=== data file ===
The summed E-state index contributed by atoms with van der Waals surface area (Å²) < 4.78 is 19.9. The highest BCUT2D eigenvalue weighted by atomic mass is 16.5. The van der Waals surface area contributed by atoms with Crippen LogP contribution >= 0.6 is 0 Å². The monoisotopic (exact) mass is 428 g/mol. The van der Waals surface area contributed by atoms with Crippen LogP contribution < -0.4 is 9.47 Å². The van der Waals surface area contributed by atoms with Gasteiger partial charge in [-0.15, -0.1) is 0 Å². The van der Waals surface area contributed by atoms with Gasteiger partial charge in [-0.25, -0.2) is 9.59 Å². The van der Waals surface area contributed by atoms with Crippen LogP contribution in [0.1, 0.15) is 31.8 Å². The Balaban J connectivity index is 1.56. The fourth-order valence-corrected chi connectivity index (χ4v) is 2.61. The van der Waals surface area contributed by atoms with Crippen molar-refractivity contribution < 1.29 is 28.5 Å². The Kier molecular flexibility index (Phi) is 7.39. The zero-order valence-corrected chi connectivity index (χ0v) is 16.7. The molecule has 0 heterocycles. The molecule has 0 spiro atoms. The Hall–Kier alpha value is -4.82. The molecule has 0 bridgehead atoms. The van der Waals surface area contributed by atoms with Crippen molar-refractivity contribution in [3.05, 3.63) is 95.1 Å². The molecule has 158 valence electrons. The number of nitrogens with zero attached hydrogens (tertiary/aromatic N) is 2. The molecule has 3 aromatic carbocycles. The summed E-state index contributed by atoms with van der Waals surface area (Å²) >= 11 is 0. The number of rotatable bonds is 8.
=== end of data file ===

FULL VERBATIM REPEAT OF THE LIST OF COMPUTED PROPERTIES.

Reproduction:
The summed E-state index contributed by atoms with van der Waals surface area (Å²) < 4.78 is 19.9. The highest BCUT2D eigenvalue weighted by atomic mass is 16.5. The van der Waals surface area contributed by atoms with Crippen LogP contribution >= 0.6 is 0 Å². The monoisotopic (exact) mass is 428 g/mol. The van der Waals surface area contributed by atoms with Crippen LogP contribution < -0.4 is 9.47 Å². The van der Waals surface area contributed by atoms with Gasteiger partial charge in [-0.15, -0.1) is 0 Å². The van der Waals surface area contributed by atoms with Gasteiger partial charge in [-0.25, -0.2) is 9.59 Å². The van der Waals surface area contributed by atoms with Crippen LogP contribution in [0.1, 0.15) is 31.8 Å². The Balaban J connectivity index is 1.56. The fourth-order valence-corrected chi connectivity index (χ4v) is 2.61. The van der Waals surface area contributed by atoms with Crippen molar-refractivity contribution < 1.29 is 28.5 Å². The Kier molecular flexibility index (Phi) is 7.39. The zero-order valence-corrected chi connectivity index (χ0v) is 16.7. The molecule has 0 heterocycles. The molecule has 0 spiro atoms. The Hall–Kier alpha value is -4.82. The molecule has 0 bridgehead atoms. The van der Waals surface area contributed by atoms with Crippen molar-refractivity contribution in [3.05, 3.63) is 95.1 Å². The molecule has 158 valence electrons. The number of nitrogens with zero attached hydrogens (tertiary/aromatic N) is 2. The molecule has 3 aromatic carbocycles. The summed E-state index contributed by atoms with van der Waals surface area (Å²) >= 11 is 0. The number of rotatable bonds is 8.